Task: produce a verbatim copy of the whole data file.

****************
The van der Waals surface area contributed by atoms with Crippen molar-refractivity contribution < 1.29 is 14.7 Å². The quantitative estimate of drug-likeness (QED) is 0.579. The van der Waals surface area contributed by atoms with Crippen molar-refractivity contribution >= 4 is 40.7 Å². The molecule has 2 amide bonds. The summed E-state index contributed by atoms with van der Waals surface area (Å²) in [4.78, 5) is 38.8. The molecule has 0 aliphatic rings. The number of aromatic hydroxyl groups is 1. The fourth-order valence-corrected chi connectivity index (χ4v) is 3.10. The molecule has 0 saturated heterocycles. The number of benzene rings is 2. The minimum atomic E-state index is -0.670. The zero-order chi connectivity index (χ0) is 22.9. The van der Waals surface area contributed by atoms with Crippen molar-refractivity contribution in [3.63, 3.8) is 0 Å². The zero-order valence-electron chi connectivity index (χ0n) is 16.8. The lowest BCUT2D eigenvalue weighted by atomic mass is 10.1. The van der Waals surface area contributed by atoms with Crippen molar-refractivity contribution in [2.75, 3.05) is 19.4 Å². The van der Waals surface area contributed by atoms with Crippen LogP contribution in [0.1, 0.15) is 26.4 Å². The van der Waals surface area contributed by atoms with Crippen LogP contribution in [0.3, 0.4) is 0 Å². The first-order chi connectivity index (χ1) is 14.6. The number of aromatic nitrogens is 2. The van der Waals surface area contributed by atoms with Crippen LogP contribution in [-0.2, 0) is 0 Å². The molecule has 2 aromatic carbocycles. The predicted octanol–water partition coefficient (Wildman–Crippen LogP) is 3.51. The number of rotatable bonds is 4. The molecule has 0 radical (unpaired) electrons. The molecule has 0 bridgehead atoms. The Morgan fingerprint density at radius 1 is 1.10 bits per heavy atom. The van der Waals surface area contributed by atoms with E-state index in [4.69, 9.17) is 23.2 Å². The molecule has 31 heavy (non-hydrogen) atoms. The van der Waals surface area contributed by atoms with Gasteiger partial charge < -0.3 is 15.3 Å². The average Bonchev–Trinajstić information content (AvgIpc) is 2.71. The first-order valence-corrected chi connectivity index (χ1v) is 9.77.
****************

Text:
The van der Waals surface area contributed by atoms with Crippen molar-refractivity contribution < 1.29 is 14.7 Å². The quantitative estimate of drug-likeness (QED) is 0.579. The van der Waals surface area contributed by atoms with Crippen molar-refractivity contribution >= 4 is 40.7 Å². The molecule has 2 amide bonds. The summed E-state index contributed by atoms with van der Waals surface area (Å²) in [4.78, 5) is 38.8. The molecule has 0 aliphatic rings. The number of aromatic hydroxyl groups is 1. The fourth-order valence-corrected chi connectivity index (χ4v) is 3.10. The molecule has 0 saturated heterocycles. The number of benzene rings is 2. The minimum atomic E-state index is -0.670. The zero-order chi connectivity index (χ0) is 22.9. The van der Waals surface area contributed by atoms with Crippen molar-refractivity contribution in [3.63, 3.8) is 0 Å². The zero-order valence-electron chi connectivity index (χ0n) is 16.8. The lowest BCUT2D eigenvalue weighted by atomic mass is 10.1. The van der Waals surface area contributed by atoms with Crippen molar-refractivity contribution in [2.75, 3.05) is 19.4 Å². The van der Waals surface area contributed by atoms with Crippen LogP contribution in [0.1, 0.15) is 26.4 Å². The van der Waals surface area contributed by atoms with Crippen LogP contribution in [0.3, 0.4) is 0 Å². The first-order chi connectivity index (χ1) is 14.6. The number of aromatic nitrogens is 2. The van der Waals surface area contributed by atoms with Crippen LogP contribution in [-0.2, 0) is 0 Å². The molecule has 2 aromatic carbocycles. The predicted octanol–water partition coefficient (Wildman–Crippen LogP) is 3.51. The number of rotatable bonds is 4. The molecule has 0 radical (unpaired) electrons. The molecule has 0 bridgehead atoms. The Morgan fingerprint density at radius 1 is 1.10 bits per heavy atom. The van der Waals surface area contributed by atoms with E-state index in [4.69, 9.17) is 23.2 Å². The molecule has 31 heavy (non-hydrogen) atoms. The van der Waals surface area contributed by atoms with Gasteiger partial charge < -0.3 is 15.3 Å². The average Bonchev–Trinajstić information content (AvgIpc) is 2.71. The first-order valence-corrected chi connectivity index (χ1v) is 9.77.